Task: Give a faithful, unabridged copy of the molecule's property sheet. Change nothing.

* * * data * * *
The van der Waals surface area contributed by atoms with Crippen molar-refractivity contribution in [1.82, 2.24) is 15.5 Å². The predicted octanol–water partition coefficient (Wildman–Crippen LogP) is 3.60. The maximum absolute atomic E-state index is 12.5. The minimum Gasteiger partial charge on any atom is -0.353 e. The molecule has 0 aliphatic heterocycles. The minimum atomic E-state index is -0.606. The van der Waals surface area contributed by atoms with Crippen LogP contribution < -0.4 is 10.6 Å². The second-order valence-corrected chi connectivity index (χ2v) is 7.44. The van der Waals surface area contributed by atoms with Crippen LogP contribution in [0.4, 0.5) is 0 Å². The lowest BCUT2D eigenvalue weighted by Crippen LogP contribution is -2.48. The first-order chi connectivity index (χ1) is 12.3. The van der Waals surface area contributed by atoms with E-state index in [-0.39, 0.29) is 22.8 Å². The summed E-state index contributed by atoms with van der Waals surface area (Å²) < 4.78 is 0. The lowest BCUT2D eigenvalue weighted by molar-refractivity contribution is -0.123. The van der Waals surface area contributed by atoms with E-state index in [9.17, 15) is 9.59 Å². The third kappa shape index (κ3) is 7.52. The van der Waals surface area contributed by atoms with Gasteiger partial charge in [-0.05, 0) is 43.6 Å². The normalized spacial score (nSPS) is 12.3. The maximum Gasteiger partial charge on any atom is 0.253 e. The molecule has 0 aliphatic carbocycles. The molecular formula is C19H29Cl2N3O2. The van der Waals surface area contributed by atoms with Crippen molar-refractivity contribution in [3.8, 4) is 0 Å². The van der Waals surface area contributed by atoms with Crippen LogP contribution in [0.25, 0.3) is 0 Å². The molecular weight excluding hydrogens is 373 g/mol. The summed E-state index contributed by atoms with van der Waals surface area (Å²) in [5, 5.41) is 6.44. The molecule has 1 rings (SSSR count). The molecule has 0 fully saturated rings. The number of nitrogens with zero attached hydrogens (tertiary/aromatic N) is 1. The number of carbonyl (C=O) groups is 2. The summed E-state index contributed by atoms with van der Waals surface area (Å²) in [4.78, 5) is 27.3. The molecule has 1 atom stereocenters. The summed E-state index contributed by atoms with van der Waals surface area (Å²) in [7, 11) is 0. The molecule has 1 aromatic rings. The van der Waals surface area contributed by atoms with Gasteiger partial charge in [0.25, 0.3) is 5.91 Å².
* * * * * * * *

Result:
The van der Waals surface area contributed by atoms with Crippen molar-refractivity contribution in [1.82, 2.24) is 15.5 Å². The predicted octanol–water partition coefficient (Wildman–Crippen LogP) is 3.60. The maximum absolute atomic E-state index is 12.5. The minimum Gasteiger partial charge on any atom is -0.353 e. The molecule has 0 aliphatic heterocycles. The minimum atomic E-state index is -0.606. The van der Waals surface area contributed by atoms with Crippen LogP contribution < -0.4 is 10.6 Å². The second-order valence-corrected chi connectivity index (χ2v) is 7.44. The van der Waals surface area contributed by atoms with Crippen LogP contribution in [0.4, 0.5) is 0 Å². The lowest BCUT2D eigenvalue weighted by Crippen LogP contribution is -2.48. The first-order chi connectivity index (χ1) is 12.3. The van der Waals surface area contributed by atoms with E-state index in [-0.39, 0.29) is 22.8 Å². The summed E-state index contributed by atoms with van der Waals surface area (Å²) < 4.78 is 0. The lowest BCUT2D eigenvalue weighted by molar-refractivity contribution is -0.123. The van der Waals surface area contributed by atoms with E-state index in [9.17, 15) is 9.59 Å². The third kappa shape index (κ3) is 7.52. The van der Waals surface area contributed by atoms with Gasteiger partial charge in [-0.05, 0) is 43.6 Å². The normalized spacial score (nSPS) is 12.3. The maximum Gasteiger partial charge on any atom is 0.253 e. The molecule has 0 aliphatic carbocycles. The molecular formula is C19H29Cl2N3O2. The van der Waals surface area contributed by atoms with Crippen molar-refractivity contribution in [3.8, 4) is 0 Å². The van der Waals surface area contributed by atoms with Crippen LogP contribution in [0.25, 0.3) is 0 Å². The molecular weight excluding hydrogens is 373 g/mol. The summed E-state index contributed by atoms with van der Waals surface area (Å²) in [5, 5.41) is 6.44. The molecule has 1 rings (SSSR count). The molecule has 0 fully saturated rings. The number of nitrogens with zero attached hydrogens (tertiary/aromatic N) is 1. The number of carbonyl (C=O) groups is 2. The summed E-state index contributed by atoms with van der Waals surface area (Å²) in [4.78, 5) is 27.3. The molecule has 1 atom stereocenters. The summed E-state index contributed by atoms with van der Waals surface area (Å²) in [7, 11) is 0. The molecule has 1 aromatic rings. The van der Waals surface area contributed by atoms with Gasteiger partial charge in [0.25, 0.3) is 5.91 Å².